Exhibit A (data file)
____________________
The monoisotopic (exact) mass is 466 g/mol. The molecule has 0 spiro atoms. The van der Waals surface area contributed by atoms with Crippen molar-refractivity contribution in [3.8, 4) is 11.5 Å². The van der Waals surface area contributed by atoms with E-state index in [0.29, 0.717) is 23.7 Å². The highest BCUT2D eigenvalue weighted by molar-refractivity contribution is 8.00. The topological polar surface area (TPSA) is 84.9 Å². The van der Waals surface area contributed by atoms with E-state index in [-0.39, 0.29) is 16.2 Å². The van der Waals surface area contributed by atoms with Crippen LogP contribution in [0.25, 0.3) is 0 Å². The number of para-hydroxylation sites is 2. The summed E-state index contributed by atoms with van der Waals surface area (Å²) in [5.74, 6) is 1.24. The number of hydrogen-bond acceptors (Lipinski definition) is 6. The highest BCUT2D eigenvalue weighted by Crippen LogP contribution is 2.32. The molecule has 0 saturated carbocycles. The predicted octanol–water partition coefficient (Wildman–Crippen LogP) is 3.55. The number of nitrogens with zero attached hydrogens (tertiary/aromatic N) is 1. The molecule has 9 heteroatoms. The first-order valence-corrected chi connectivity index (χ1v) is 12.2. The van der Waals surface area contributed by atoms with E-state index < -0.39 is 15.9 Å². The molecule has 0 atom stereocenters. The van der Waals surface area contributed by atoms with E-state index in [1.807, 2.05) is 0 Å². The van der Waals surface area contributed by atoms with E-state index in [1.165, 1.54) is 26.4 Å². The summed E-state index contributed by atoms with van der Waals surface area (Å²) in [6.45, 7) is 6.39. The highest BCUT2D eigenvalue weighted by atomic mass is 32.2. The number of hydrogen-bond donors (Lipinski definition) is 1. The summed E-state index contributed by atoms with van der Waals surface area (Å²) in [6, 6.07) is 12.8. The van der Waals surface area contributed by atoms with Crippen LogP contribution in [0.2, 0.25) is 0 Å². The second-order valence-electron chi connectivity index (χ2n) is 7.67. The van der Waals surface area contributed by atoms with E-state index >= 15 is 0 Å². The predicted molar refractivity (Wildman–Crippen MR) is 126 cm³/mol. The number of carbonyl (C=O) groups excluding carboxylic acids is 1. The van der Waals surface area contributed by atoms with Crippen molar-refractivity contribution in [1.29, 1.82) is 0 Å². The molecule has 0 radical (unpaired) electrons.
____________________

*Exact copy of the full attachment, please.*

The monoisotopic (exact) mass is 466 g/mol. The molecule has 0 spiro atoms. The van der Waals surface area contributed by atoms with Crippen molar-refractivity contribution in [3.8, 4) is 11.5 Å². The van der Waals surface area contributed by atoms with E-state index in [0.29, 0.717) is 23.7 Å². The highest BCUT2D eigenvalue weighted by molar-refractivity contribution is 8.00. The topological polar surface area (TPSA) is 84.9 Å². The van der Waals surface area contributed by atoms with E-state index in [-0.39, 0.29) is 16.2 Å². The van der Waals surface area contributed by atoms with Crippen LogP contribution in [0.25, 0.3) is 0 Å². The number of para-hydroxylation sites is 2. The summed E-state index contributed by atoms with van der Waals surface area (Å²) in [5.74, 6) is 1.24. The number of hydrogen-bond acceptors (Lipinski definition) is 6. The highest BCUT2D eigenvalue weighted by Crippen LogP contribution is 2.32. The molecule has 0 saturated carbocycles. The predicted octanol–water partition coefficient (Wildman–Crippen LogP) is 3.55. The number of nitrogens with zero attached hydrogens (tertiary/aromatic N) is 1. The molecule has 9 heteroatoms. The first-order valence-corrected chi connectivity index (χ1v) is 12.2. The van der Waals surface area contributed by atoms with E-state index < -0.39 is 15.9 Å². The molecule has 0 atom stereocenters. The van der Waals surface area contributed by atoms with E-state index in [1.807, 2.05) is 0 Å². The van der Waals surface area contributed by atoms with E-state index in [1.165, 1.54) is 26.4 Å². The summed E-state index contributed by atoms with van der Waals surface area (Å²) in [6.45, 7) is 6.39. The highest BCUT2D eigenvalue weighted by atomic mass is 32.2. The number of hydrogen-bond donors (Lipinski definition) is 1. The summed E-state index contributed by atoms with van der Waals surface area (Å²) in [6, 6.07) is 12.8. The van der Waals surface area contributed by atoms with Crippen LogP contribution in [0.2, 0.25) is 0 Å². The second-order valence-electron chi connectivity index (χ2n) is 7.67. The van der Waals surface area contributed by atoms with E-state index >= 15 is 0 Å². The predicted molar refractivity (Wildman–Crippen MR) is 126 cm³/mol. The number of carbonyl (C=O) groups excluding carboxylic acids is 1. The van der Waals surface area contributed by atoms with Crippen molar-refractivity contribution in [1.29, 1.82) is 0 Å². The molecule has 0 radical (unpaired) electrons.